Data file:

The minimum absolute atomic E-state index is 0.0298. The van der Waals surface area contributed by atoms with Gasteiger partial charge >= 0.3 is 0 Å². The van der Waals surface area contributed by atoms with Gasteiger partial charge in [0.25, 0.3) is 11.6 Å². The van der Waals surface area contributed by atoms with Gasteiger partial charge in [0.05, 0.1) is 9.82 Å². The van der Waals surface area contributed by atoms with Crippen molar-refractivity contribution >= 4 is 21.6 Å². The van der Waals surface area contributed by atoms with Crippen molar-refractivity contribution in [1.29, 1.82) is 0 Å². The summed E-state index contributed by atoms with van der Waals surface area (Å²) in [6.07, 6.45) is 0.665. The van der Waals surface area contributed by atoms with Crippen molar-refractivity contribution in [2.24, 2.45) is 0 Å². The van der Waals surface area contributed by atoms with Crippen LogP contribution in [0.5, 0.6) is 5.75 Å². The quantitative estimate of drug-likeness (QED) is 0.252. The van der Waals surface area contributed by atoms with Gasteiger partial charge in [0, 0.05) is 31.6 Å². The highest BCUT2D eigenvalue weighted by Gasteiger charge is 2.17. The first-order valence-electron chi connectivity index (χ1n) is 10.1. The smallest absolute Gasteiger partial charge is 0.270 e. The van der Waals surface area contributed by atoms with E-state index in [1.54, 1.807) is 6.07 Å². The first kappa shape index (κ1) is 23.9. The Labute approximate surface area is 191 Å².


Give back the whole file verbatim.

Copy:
The minimum absolute atomic E-state index is 0.0298. The van der Waals surface area contributed by atoms with Gasteiger partial charge >= 0.3 is 0 Å². The van der Waals surface area contributed by atoms with Gasteiger partial charge in [0.25, 0.3) is 11.6 Å². The van der Waals surface area contributed by atoms with Gasteiger partial charge in [0.05, 0.1) is 9.82 Å². The van der Waals surface area contributed by atoms with Crippen molar-refractivity contribution >= 4 is 21.6 Å². The van der Waals surface area contributed by atoms with Crippen molar-refractivity contribution in [1.29, 1.82) is 0 Å². The summed E-state index contributed by atoms with van der Waals surface area (Å²) in [6.07, 6.45) is 0.665. The van der Waals surface area contributed by atoms with Crippen molar-refractivity contribution in [2.24, 2.45) is 0 Å². The van der Waals surface area contributed by atoms with Crippen LogP contribution in [0.5, 0.6) is 5.75 Å². The quantitative estimate of drug-likeness (QED) is 0.252. The van der Waals surface area contributed by atoms with Gasteiger partial charge in [0, 0.05) is 31.6 Å². The highest BCUT2D eigenvalue weighted by Gasteiger charge is 2.17. The first-order valence-electron chi connectivity index (χ1n) is 10.1. The smallest absolute Gasteiger partial charge is 0.270 e. The van der Waals surface area contributed by atoms with E-state index in [1.54, 1.807) is 6.07 Å². The first kappa shape index (κ1) is 23.9. The Labute approximate surface area is 191 Å².